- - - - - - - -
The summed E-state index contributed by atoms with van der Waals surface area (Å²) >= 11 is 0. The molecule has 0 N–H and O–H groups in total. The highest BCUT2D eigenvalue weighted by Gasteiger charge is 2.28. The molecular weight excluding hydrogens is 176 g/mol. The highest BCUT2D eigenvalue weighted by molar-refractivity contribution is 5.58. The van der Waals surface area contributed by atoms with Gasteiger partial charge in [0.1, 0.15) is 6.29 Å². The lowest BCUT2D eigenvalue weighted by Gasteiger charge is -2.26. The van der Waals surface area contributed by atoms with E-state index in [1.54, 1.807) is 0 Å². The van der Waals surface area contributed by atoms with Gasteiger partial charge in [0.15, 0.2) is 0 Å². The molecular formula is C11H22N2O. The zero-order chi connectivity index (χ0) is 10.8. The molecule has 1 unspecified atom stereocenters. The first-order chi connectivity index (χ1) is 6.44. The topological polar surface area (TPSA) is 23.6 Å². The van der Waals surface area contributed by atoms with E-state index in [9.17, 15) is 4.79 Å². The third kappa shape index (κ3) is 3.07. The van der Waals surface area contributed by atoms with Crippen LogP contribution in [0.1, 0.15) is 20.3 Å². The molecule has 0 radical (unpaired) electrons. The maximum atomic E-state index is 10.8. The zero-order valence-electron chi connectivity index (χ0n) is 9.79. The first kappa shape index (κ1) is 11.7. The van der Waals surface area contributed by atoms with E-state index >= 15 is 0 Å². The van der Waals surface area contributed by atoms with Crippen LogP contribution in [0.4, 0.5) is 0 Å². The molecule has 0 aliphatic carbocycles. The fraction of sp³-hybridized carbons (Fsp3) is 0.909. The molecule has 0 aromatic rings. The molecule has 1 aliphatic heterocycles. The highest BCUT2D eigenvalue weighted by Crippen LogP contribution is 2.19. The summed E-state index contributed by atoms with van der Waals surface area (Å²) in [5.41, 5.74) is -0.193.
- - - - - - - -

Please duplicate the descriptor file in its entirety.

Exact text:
The summed E-state index contributed by atoms with van der Waals surface area (Å²) >= 11 is 0. The molecule has 0 N–H and O–H groups in total. The highest BCUT2D eigenvalue weighted by Gasteiger charge is 2.28. The molecular weight excluding hydrogens is 176 g/mol. The highest BCUT2D eigenvalue weighted by molar-refractivity contribution is 5.58. The van der Waals surface area contributed by atoms with Gasteiger partial charge in [0.1, 0.15) is 6.29 Å². The lowest BCUT2D eigenvalue weighted by Gasteiger charge is -2.26. The van der Waals surface area contributed by atoms with E-state index in [1.54, 1.807) is 0 Å². The van der Waals surface area contributed by atoms with Gasteiger partial charge in [0.15, 0.2) is 0 Å². The molecular formula is C11H22N2O. The zero-order chi connectivity index (χ0) is 10.8. The molecule has 1 unspecified atom stereocenters. The first-order chi connectivity index (χ1) is 6.44. The topological polar surface area (TPSA) is 23.6 Å². The van der Waals surface area contributed by atoms with E-state index in [9.17, 15) is 4.79 Å². The third kappa shape index (κ3) is 3.07. The van der Waals surface area contributed by atoms with Crippen LogP contribution in [0.1, 0.15) is 20.3 Å². The molecule has 0 radical (unpaired) electrons. The maximum atomic E-state index is 10.8. The zero-order valence-electron chi connectivity index (χ0n) is 9.79. The first kappa shape index (κ1) is 11.7. The van der Waals surface area contributed by atoms with E-state index >= 15 is 0 Å². The van der Waals surface area contributed by atoms with Crippen LogP contribution in [0.4, 0.5) is 0 Å². The molecule has 0 aliphatic carbocycles. The fraction of sp³-hybridized carbons (Fsp3) is 0.909. The molecule has 0 aromatic rings. The molecule has 1 aliphatic heterocycles. The highest BCUT2D eigenvalue weighted by Crippen LogP contribution is 2.19. The summed E-state index contributed by atoms with van der Waals surface area (Å²) in [5.41, 5.74) is -0.193.